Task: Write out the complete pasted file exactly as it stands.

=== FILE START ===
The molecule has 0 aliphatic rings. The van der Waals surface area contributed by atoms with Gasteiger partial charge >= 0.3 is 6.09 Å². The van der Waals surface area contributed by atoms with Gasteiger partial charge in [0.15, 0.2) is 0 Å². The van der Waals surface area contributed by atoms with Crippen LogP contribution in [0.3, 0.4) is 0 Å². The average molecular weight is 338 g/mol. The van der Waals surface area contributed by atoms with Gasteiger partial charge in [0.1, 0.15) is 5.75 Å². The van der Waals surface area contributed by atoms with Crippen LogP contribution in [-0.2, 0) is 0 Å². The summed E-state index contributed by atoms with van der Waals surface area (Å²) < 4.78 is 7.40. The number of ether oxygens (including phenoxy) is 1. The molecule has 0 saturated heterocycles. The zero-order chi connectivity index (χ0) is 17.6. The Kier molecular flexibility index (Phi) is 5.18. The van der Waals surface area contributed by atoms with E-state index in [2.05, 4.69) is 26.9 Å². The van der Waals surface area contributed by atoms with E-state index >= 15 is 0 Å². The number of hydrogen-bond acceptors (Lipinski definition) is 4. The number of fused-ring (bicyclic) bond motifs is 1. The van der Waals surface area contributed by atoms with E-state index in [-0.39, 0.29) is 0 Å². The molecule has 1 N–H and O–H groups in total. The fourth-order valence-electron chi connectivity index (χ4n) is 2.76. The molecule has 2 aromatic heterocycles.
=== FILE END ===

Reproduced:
The molecule has 0 aliphatic rings. The van der Waals surface area contributed by atoms with Gasteiger partial charge >= 0.3 is 6.09 Å². The van der Waals surface area contributed by atoms with Gasteiger partial charge in [0.15, 0.2) is 0 Å². The van der Waals surface area contributed by atoms with Crippen LogP contribution in [0.3, 0.4) is 0 Å². The average molecular weight is 338 g/mol. The van der Waals surface area contributed by atoms with Gasteiger partial charge in [0.1, 0.15) is 5.75 Å². The van der Waals surface area contributed by atoms with Crippen LogP contribution in [-0.2, 0) is 0 Å². The summed E-state index contributed by atoms with van der Waals surface area (Å²) < 4.78 is 7.40. The number of ether oxygens (including phenoxy) is 1. The molecule has 0 saturated heterocycles. The zero-order chi connectivity index (χ0) is 17.6. The Kier molecular flexibility index (Phi) is 5.18. The van der Waals surface area contributed by atoms with E-state index in [2.05, 4.69) is 26.9 Å². The van der Waals surface area contributed by atoms with E-state index >= 15 is 0 Å². The number of hydrogen-bond acceptors (Lipinski definition) is 4. The number of fused-ring (bicyclic) bond motifs is 1. The van der Waals surface area contributed by atoms with E-state index in [-0.39, 0.29) is 0 Å². The molecule has 1 N–H and O–H groups in total. The fourth-order valence-electron chi connectivity index (χ4n) is 2.76. The molecule has 2 aromatic heterocycles.